Much of his speech focussed on some beautiful examples of commissions and interventions that contemporary artists have made into museum and heritage spaces. Stuff like the New Visions programme at National Maritime Museum. Sarah Lucus at Freud Museum, the Science Museums “Listening Post, Carl Clerkin’s “ Short Crawlies” in Derby, or Susie MacMurray at Pallant House.

He drew a comparison between artists and curators calling them both creatures of curiosity. Both brilliant at looking not just seeing, both understanding visual drama and narrative and the powerful effect of the plinth and the frame.

He talked about what he sees as their shared interests and how it results in different approaches and values towards the same things e.g. a curator may handle a thing in white gloves or not at all, but an artist will wants to hold it and feel it..

Obviously this is a generalisation but usefully within the comparison is a real recognition of the comparative value of both, a notion that some may feel is new for the Arts Council who have in the past focussed more on the artist as the only central figure in any work.

Mostly his comments focused on the good stuff that curators have learned from artists and the ways in which artists have brought new interpretations to old stuff. He said “By introducing arts into the equation, the meaning of objects doesn’t end when they enter the museum”. Sadly, there was little reflection on how the meaning of art is influenced by the historic or by the curator. I would have liked him to have gone further into how artists can learn from curators or the museum space. What perhaps you might call looking at the present through the prism of the past perhaps?

Matt Locke & Andy Budd at the MA conference 2008: From Measurement to judgement in the digital world

I chaired a session at the Museums association conference in Liverpool yesterday called ‘From measurement to judgement in the digital world.

My two speakers were Matt Locke and Andy Budd. Matt is a commissioning editor at Channel 4 and their Head of Learning working principally on materials aimed at teenagers and younger audiences. He was previously Head of Innovation at the BBC and before that worked in the cultural sector as a curator. Andy is User Experience Director at Clearleft. His expertise lies in understanding user experience both in terms of building sites but also as consultants.

I asked both of them to talk about what digtial innovation is and to show us examples of things they thought were innovative.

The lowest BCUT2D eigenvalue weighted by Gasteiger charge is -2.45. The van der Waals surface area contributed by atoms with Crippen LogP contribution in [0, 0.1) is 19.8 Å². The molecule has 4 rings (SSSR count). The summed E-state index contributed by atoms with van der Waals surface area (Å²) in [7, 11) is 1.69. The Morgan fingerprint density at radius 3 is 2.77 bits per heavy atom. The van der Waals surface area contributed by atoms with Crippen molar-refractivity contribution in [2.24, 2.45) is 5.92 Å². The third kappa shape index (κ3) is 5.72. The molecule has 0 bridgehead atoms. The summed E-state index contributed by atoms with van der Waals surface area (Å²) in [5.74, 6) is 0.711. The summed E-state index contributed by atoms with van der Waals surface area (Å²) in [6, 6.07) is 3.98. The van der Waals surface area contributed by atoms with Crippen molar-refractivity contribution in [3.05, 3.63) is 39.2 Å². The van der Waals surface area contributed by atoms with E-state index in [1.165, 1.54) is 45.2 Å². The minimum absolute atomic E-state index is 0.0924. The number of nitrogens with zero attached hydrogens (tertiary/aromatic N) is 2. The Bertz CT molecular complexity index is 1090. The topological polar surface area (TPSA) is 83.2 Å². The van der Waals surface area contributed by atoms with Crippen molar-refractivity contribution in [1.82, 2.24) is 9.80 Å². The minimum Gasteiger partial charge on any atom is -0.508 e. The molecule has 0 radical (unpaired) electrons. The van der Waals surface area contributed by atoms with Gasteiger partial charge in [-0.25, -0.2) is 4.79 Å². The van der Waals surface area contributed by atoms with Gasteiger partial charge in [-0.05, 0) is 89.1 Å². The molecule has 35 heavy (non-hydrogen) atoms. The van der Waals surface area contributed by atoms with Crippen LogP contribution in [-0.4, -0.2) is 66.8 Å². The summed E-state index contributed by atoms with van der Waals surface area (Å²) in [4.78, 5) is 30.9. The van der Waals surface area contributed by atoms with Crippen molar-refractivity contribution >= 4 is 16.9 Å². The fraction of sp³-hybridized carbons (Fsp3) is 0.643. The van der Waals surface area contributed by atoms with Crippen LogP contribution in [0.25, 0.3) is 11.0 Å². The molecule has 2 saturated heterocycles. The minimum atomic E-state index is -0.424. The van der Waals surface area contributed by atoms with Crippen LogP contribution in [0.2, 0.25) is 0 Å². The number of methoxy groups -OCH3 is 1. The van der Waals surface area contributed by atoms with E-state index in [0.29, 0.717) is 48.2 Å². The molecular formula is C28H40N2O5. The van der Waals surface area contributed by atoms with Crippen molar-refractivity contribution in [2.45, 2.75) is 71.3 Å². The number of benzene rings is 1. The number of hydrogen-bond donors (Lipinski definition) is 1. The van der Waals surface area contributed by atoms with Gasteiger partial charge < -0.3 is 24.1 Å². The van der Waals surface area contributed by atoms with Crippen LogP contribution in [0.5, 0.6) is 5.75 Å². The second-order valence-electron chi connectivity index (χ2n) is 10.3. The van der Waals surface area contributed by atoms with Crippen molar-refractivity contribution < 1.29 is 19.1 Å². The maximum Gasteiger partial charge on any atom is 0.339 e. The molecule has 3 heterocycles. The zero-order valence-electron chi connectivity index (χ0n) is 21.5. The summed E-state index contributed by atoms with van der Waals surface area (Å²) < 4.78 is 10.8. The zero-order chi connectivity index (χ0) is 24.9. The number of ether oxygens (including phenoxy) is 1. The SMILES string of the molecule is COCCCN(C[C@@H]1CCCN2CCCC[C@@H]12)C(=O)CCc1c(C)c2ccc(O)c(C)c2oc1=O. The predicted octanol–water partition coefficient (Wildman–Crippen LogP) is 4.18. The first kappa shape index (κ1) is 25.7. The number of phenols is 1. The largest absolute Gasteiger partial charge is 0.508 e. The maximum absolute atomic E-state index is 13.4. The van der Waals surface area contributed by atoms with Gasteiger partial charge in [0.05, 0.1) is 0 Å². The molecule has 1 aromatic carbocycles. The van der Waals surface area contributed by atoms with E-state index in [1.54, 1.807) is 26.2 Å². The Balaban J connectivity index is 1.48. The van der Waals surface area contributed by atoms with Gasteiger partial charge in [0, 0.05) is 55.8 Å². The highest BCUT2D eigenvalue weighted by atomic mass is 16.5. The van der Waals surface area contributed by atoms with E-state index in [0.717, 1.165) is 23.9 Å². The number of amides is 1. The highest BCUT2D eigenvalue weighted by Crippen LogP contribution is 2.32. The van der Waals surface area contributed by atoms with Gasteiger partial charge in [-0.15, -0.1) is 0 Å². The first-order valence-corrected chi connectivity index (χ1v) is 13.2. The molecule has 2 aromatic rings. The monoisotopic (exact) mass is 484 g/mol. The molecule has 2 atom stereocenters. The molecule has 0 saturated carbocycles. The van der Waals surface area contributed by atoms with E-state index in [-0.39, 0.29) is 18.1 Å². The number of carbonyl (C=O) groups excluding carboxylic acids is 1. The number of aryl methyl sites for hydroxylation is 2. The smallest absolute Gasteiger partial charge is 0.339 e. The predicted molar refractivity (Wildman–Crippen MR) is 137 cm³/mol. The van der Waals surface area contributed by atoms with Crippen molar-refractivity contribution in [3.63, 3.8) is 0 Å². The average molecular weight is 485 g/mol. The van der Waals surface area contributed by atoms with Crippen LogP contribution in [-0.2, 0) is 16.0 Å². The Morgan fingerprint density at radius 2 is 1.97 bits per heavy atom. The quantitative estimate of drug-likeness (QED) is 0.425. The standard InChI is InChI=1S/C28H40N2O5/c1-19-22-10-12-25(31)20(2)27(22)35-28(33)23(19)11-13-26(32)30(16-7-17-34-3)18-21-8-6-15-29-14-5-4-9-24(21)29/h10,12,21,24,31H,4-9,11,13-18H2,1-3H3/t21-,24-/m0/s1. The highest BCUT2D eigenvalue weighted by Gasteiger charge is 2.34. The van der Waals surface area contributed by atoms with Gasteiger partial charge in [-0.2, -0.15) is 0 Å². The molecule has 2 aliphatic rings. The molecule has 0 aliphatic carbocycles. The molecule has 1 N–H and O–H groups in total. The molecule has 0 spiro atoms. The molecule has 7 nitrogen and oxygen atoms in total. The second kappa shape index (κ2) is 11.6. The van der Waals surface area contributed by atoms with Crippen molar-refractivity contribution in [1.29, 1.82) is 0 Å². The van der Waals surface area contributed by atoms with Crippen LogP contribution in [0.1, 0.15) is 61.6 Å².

The context for the session was the recent DCMS report by Brain McMasters. The report champions a move away from measurement to judgement. The idea is that arts funders and policy has become overly concerned with quantitative, bean counting type measures. McMasters suggests that it is time to refocus on strategies that embrace innovation, risk-taking and peer review.

However the McMasters report does not explicitly address the digital world and it is to address this gap in his report that my session sought to explore and ask questions.

Matt started by talking about his belief that if you are working creating online stuff now then the real issue is about attention. Where is your audience’s attention? How do you grab that attention and how do you keep it?

“It has never been so easy to be ignored” he said. A mindset away from the ‘build it and they will come’ mentality that often happens in the cultural sector.

His work at Channel 4 is focussed largely on a teenage audience, which means their attention is largely ‘within’ social networks. As a result a lot of Matt’s work is about delivery through these channels. What was interesting about how he described this work was not just what we can all learn about how museums might use social media. He also unpacked the processes he used through the build of a project and explored what lessons can be taken from that which are generic and can be applied to any audience.

His point was the need, before you begin, to define the user experience you are trying to engender and crucially, who you want to have this experience. When you have done this, you can then work backwards to find out how to lead people to this experience (marketing) and how to find out if they liked it (feedback).

A question from the audience unwittingly helped to clarity this approach by wondering if all of Matt’s examples, as they were for teenagers, were not relevant to an appreciation of fine art. The questioner wondered if all this online work was all just too fast and too teenager led and nothing to do with the people that he wanted to reach. He wanted to get people to study a painting, to reflect, dive into an intimacy and depth of consideration about a painting.

What struck me was that this was such a clear vision for an experience for a user and it would be a great place from which to define and build an online experience. How might you do this online? If you could do this, well maybe that would be an example of innovation or excellence? I have never seen an online project that succeeded in doing this (yet) but it is would be a great challenge to try.